Eloy Mestrelle was an employee of the Paris mint in about 1560 when attempts were made there to replace the hand hammered method of making coins with a mill and screw press. The new technology met with resistance and Mestrelle left Paris for London; he may also have been engaged in counterfeiting in Paris and need to leave in a hurry.
At the Royal Mint he was funded to build the machines again and in July 1651 Queen Elizabeth visited the mint and spent many hours examining the new process. However the technology was slow, the coins may have regularly, if not always, become stuck in the collar and needed to be removed by hand. In 1572 the Warden of the Mint discontinued the experiment citing that the new method was ten times slower than the old.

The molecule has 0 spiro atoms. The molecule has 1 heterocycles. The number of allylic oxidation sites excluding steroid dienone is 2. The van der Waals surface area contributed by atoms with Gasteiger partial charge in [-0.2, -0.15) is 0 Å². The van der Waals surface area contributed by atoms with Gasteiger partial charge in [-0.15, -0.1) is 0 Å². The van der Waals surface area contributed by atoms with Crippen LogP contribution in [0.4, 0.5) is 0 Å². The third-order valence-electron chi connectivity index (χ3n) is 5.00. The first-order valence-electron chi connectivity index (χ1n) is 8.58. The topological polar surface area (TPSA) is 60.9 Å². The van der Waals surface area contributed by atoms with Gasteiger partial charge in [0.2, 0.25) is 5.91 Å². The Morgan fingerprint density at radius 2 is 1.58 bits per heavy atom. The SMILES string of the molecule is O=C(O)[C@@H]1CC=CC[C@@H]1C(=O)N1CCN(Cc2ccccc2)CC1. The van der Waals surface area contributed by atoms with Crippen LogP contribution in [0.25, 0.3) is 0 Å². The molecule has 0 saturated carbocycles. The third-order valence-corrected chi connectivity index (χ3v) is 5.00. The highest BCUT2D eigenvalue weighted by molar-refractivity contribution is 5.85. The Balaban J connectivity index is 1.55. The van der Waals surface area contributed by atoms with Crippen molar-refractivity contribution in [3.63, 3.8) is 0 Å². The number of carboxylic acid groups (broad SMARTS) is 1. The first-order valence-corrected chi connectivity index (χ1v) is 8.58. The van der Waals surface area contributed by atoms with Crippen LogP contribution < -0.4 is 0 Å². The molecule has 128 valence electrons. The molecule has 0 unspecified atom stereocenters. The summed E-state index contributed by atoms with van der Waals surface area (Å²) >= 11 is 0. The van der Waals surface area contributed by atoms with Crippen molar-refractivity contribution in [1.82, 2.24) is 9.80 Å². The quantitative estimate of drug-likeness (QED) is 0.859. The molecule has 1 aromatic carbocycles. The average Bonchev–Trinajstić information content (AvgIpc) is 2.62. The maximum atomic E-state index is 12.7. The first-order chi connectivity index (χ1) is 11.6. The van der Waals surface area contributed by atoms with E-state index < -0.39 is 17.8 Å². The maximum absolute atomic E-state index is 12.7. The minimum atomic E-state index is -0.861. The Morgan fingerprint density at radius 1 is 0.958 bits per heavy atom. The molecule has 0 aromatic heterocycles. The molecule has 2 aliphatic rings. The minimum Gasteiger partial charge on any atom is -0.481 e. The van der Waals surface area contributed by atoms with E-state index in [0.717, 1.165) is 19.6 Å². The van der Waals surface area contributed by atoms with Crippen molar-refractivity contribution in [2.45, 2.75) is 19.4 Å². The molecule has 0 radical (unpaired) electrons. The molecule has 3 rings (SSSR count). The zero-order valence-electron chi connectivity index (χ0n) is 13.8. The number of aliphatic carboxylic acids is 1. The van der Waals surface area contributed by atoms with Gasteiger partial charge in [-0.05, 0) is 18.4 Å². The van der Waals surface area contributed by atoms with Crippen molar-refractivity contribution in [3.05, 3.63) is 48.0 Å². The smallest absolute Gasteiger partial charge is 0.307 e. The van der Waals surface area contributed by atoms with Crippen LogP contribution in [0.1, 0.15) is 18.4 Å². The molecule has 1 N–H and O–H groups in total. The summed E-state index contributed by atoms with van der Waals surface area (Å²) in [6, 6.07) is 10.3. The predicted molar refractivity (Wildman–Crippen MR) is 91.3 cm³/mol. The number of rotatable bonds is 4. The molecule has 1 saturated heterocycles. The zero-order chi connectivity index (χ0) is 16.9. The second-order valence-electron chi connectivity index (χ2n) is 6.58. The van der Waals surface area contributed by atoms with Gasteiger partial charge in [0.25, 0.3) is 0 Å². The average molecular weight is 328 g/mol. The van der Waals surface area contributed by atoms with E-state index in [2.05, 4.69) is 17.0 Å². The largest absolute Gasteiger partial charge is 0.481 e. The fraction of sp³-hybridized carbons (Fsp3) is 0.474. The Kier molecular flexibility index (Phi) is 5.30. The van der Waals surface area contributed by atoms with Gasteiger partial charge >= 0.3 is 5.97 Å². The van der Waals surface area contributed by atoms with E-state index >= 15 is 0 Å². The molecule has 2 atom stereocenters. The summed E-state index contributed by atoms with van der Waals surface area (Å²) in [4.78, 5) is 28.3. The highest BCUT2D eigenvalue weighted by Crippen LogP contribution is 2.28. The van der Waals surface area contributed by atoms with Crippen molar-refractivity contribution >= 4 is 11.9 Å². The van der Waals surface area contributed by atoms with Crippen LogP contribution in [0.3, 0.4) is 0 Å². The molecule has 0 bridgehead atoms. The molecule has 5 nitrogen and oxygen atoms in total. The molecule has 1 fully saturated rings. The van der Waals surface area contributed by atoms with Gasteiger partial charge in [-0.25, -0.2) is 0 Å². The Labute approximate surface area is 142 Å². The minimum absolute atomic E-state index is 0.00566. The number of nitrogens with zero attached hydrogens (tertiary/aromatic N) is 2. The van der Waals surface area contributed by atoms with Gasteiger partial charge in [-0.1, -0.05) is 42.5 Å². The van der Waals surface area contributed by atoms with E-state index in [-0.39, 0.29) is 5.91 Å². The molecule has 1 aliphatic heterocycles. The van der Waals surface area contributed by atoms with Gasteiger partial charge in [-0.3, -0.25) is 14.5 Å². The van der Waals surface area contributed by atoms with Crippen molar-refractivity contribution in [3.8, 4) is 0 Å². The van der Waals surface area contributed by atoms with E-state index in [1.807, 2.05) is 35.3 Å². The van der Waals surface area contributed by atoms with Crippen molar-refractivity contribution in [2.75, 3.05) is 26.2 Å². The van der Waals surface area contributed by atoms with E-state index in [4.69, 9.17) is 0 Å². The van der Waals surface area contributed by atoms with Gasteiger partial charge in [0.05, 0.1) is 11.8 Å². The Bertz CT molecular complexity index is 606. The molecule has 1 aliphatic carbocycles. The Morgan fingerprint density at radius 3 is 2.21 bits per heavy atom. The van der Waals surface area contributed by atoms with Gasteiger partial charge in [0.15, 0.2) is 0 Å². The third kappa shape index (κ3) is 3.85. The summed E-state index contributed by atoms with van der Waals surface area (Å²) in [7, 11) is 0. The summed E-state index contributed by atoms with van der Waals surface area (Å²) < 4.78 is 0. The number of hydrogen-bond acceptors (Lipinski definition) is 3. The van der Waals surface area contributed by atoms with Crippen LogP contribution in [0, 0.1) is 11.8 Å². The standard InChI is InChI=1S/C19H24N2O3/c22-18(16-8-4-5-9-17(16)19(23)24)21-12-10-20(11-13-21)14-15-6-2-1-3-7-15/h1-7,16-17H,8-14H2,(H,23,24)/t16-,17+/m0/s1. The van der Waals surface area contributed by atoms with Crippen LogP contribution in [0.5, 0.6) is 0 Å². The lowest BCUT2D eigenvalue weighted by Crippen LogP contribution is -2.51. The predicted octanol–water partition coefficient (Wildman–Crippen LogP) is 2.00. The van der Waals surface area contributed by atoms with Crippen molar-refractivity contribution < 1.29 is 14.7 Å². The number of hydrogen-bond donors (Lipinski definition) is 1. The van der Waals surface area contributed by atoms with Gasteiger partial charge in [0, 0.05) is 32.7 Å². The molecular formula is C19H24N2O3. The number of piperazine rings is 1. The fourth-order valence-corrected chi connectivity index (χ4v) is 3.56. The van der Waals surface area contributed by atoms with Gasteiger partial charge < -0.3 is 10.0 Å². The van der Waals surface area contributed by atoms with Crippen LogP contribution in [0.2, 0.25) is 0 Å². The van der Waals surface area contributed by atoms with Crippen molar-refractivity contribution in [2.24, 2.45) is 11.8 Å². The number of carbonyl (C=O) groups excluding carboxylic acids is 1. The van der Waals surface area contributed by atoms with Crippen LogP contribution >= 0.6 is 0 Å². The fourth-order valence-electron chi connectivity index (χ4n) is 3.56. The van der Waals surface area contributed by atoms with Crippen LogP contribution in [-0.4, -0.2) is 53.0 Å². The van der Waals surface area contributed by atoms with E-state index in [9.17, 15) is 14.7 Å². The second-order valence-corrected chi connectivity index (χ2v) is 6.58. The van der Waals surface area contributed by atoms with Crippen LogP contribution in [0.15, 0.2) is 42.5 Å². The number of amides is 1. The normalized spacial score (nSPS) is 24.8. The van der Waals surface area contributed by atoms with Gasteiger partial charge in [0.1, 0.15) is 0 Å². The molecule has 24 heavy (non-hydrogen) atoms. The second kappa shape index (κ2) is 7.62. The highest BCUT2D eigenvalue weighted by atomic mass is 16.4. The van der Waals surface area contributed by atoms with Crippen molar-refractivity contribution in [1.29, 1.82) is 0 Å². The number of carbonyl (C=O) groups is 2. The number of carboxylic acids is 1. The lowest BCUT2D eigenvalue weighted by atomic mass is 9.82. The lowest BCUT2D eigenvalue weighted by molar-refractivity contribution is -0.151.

Mestrelle lost his position and he was later hanged for counterfeiting. Screw presses would not replace hammered coins until 1663.